Around 1.3bn tonnes of food is wasted on an annual basis, warn UNEP and the FAO
The global carbon footprint of food waste is more than twice the size of the greenhouse gas emissions from the US transport sector, says the UN.
A new report by the Food and Agriculture Organisation (FAO) and UN Environment Programme (UNEP) estimates food waste accounts for 3.3 Gtonnes of CO2 equivalent (CO2e).
It also highlights the staggering levels of water used in the production of cereals, meat and other foodstuffs on an annual basis, equal to the flow of Russia’s Volga River.
Increased land degradation, the loss of biodiversity and growing hunger levels are also consequences of inefficient food production practices, which waste 1.3 billion tonnes of food per year.
“All of us – farmers and fishers; food processors and supermarkets; local and national governments and individual consumers must make changes at every link of the human food chain to prevent food wastage from happening in the first place, and re-use or recycle it when we can’t,” FAO Director-General José Graziano da Silva said in a statement.
“We simply cannot allow one-third of all the food we produce to go to waste or be lost because of inappropriate practices, when 870 million people go hungry every day.”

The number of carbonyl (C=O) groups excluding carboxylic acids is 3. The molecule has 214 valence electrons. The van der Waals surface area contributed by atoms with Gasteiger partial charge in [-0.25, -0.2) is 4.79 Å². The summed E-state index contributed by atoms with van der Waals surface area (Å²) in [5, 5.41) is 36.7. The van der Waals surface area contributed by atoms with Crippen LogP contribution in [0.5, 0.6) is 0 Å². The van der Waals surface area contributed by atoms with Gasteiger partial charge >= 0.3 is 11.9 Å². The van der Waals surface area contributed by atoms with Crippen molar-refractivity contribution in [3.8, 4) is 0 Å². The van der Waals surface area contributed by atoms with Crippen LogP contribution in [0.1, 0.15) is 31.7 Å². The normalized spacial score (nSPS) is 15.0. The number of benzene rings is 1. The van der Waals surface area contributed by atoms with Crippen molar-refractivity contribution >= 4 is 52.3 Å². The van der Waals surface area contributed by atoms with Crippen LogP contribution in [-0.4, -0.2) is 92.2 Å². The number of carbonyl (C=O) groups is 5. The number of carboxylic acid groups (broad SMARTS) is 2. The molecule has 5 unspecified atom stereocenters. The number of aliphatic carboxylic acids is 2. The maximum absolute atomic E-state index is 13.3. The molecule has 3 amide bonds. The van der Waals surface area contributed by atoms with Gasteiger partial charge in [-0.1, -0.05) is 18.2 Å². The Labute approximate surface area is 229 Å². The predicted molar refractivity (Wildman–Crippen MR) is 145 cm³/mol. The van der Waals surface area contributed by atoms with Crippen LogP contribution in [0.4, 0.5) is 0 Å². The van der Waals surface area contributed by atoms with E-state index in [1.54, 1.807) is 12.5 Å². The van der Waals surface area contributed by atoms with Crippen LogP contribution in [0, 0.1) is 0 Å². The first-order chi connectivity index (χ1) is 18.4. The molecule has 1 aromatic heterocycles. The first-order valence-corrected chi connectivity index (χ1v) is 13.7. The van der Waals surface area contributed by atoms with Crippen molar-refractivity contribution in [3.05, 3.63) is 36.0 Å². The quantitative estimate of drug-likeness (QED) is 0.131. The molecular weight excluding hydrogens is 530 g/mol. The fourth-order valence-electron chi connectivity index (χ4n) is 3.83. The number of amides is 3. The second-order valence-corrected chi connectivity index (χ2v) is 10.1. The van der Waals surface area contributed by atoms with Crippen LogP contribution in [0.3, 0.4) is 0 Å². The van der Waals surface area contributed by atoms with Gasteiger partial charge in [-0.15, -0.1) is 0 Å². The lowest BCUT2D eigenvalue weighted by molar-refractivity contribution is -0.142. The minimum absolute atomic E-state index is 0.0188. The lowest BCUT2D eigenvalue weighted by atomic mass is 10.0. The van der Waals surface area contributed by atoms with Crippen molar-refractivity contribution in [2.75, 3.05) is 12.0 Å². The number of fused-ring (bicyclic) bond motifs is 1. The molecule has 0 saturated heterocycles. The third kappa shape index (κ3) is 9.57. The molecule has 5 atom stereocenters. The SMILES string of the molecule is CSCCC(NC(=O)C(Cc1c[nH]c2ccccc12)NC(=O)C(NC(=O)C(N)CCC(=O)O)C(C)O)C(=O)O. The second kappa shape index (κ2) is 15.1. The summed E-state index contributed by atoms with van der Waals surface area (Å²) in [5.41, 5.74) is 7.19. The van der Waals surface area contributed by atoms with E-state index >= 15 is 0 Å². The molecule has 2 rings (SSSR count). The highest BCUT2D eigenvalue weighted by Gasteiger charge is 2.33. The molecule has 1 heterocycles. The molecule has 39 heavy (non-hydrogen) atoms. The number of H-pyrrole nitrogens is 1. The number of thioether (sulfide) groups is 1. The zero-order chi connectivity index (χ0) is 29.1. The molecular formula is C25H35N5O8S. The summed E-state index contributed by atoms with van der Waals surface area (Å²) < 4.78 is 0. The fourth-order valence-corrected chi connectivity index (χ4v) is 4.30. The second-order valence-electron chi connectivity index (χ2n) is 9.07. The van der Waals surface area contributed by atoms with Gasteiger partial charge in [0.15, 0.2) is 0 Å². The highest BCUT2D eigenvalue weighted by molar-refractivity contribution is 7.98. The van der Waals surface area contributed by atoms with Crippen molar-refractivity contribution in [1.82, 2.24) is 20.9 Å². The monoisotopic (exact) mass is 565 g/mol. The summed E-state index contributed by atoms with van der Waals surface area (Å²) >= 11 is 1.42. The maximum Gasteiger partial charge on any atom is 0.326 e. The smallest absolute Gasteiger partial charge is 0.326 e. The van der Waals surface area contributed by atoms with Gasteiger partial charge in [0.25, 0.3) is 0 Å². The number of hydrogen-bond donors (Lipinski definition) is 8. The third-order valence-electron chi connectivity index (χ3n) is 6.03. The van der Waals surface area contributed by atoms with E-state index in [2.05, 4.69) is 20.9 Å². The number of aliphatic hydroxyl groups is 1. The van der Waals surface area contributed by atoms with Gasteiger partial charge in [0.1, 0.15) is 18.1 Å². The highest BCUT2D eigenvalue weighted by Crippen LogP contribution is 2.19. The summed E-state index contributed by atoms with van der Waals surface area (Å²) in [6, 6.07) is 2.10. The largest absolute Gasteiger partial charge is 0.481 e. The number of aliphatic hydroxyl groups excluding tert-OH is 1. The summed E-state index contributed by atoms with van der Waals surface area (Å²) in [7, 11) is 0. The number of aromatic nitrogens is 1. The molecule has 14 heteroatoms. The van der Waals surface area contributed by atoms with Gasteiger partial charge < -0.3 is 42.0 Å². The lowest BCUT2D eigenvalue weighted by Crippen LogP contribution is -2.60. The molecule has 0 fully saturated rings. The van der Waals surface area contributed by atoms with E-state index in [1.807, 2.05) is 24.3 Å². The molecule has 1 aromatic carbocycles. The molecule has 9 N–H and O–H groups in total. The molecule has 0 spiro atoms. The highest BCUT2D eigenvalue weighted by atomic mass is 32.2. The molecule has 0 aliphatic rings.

According to the FAO, 54% of the world’s food wastage occurs “upstream” during production, post-harvest handling and storage.
Around 46% of it happens “downstream,” at the processing, distribution and consumption stages.
The data suggests developing countries tend to suffer greater food losses during agricultural production, while richer nations waste more food at the retail and consumption end.
According to the UN, the average carbon footprint of food wastage is about 500 kg CO2 eq. per capita.
Wastage of cereals in Asia is a significant problem, specifically rice, which is linked to high methane emissions.
The meat sector generates a substantial impact on the environment in terms of land occupation and carbon footprint, especially in high-income countries and Latin America.
Fruit wastage contributes significantly to water waste in Asia, Latin America, and Europe.